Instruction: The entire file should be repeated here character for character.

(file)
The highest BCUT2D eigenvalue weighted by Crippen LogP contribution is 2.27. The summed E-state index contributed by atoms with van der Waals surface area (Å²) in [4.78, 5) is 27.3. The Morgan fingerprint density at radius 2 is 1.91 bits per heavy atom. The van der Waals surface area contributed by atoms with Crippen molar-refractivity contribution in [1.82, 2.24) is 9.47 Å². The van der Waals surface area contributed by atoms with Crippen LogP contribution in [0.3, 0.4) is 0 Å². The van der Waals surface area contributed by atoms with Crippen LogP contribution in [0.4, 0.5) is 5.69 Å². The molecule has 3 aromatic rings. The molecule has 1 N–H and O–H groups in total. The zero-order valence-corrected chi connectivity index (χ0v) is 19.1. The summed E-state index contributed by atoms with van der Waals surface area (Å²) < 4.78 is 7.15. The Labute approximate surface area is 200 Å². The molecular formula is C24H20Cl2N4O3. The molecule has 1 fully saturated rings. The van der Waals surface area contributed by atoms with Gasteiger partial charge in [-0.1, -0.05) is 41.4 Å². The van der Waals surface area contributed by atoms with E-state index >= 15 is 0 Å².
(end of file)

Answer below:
The highest BCUT2D eigenvalue weighted by Crippen LogP contribution is 2.27. The summed E-state index contributed by atoms with van der Waals surface area (Å²) in [4.78, 5) is 27.3. The Morgan fingerprint density at radius 2 is 1.91 bits per heavy atom. The van der Waals surface area contributed by atoms with Crippen molar-refractivity contribution in [1.82, 2.24) is 9.47 Å². The van der Waals surface area contributed by atoms with Crippen LogP contribution in [0.3, 0.4) is 0 Å². The van der Waals surface area contributed by atoms with Crippen LogP contribution in [0.4, 0.5) is 5.69 Å². The molecule has 3 aromatic rings. The molecule has 1 N–H and O–H groups in total. The zero-order valence-corrected chi connectivity index (χ0v) is 19.1. The summed E-state index contributed by atoms with van der Waals surface area (Å²) < 4.78 is 7.15. The Labute approximate surface area is 200 Å². The molecular formula is C24H20Cl2N4O3. The molecule has 1 fully saturated rings. The van der Waals surface area contributed by atoms with Gasteiger partial charge in [-0.1, -0.05) is 41.4 Å². The van der Waals surface area contributed by atoms with E-state index >= 15 is 0 Å².